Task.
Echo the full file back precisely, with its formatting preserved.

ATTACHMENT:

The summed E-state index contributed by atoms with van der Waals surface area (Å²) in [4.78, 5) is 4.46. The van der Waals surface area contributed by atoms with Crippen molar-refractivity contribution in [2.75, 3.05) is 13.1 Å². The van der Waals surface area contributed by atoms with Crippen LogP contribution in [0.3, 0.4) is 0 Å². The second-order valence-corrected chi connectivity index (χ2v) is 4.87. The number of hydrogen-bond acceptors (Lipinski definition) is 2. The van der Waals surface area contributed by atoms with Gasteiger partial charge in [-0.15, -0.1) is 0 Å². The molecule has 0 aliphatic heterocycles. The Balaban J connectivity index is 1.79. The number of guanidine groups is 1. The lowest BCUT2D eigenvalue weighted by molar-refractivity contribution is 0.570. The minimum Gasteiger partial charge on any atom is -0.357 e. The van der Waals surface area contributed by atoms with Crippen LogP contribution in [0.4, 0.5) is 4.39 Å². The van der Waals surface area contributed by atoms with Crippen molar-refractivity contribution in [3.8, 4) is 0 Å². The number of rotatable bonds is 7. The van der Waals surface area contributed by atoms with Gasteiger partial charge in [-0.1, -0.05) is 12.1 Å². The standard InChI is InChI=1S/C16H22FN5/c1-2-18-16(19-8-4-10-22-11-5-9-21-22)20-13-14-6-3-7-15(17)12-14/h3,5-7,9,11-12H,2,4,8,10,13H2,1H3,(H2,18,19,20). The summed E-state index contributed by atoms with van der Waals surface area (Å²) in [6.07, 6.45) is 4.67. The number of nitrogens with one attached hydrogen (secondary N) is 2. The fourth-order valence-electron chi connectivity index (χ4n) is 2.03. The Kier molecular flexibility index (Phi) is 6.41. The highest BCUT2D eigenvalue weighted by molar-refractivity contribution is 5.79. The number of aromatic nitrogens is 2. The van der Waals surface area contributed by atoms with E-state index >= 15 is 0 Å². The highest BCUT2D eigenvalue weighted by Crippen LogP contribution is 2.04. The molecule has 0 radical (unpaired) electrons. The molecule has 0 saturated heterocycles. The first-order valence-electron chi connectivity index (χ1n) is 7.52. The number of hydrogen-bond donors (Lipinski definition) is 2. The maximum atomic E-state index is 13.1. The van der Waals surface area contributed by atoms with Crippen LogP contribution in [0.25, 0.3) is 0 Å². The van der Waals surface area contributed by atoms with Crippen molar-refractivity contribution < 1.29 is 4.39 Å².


The summed E-state index contributed by atoms with van der Waals surface area (Å²) in [4.78, 5) is 4.46. The van der Waals surface area contributed by atoms with Crippen molar-refractivity contribution in [2.75, 3.05) is 13.1 Å². The van der Waals surface area contributed by atoms with Crippen LogP contribution in [0.3, 0.4) is 0 Å². The second-order valence-corrected chi connectivity index (χ2v) is 4.87. The number of hydrogen-bond acceptors (Lipinski definition) is 2. The van der Waals surface area contributed by atoms with Gasteiger partial charge in [-0.15, -0.1) is 0 Å². The molecule has 0 aliphatic heterocycles. The Balaban J connectivity index is 1.79. The number of guanidine groups is 1. The lowest BCUT2D eigenvalue weighted by molar-refractivity contribution is 0.570. The minimum Gasteiger partial charge on any atom is -0.357 e. The van der Waals surface area contributed by atoms with Crippen LogP contribution in [0.4, 0.5) is 4.39 Å². The van der Waals surface area contributed by atoms with Crippen molar-refractivity contribution in [3.8, 4) is 0 Å². The number of rotatable bonds is 7. The van der Waals surface area contributed by atoms with Gasteiger partial charge in [-0.1, -0.05) is 12.1 Å². The standard InChI is InChI=1S/C16H22FN5/c1-2-18-16(19-8-4-10-22-11-5-9-21-22)20-13-14-6-3-7-15(17)12-14/h3,5-7,9,11-12H,2,4,8,10,13H2,1H3,(H2,18,19,20). The summed E-state index contributed by atoms with van der Waals surface area (Å²) in [6.07, 6.45) is 4.67. The number of nitrogens with one attached hydrogen (secondary N) is 2. The fourth-order valence-electron chi connectivity index (χ4n) is 2.03. The Kier molecular flexibility index (Phi) is 6.41. The highest BCUT2D eigenvalue weighted by molar-refractivity contribution is 5.79. The number of aromatic nitrogens is 2. The van der Waals surface area contributed by atoms with E-state index >= 15 is 0 Å². The highest BCUT2D eigenvalue weighted by Crippen LogP contribution is 2.04. The molecule has 0 radical (unpaired) electrons. The molecule has 0 saturated heterocycles. The first-order valence-electron chi connectivity index (χ1n) is 7.52. The number of hydrogen-bond donors (Lipinski definition) is 2. The maximum atomic E-state index is 13.1. The van der Waals surface area contributed by atoms with Crippen LogP contribution in [0.25, 0.3) is 0 Å². The van der Waals surface area contributed by atoms with Crippen molar-refractivity contribution < 1.29 is 4.39 Å².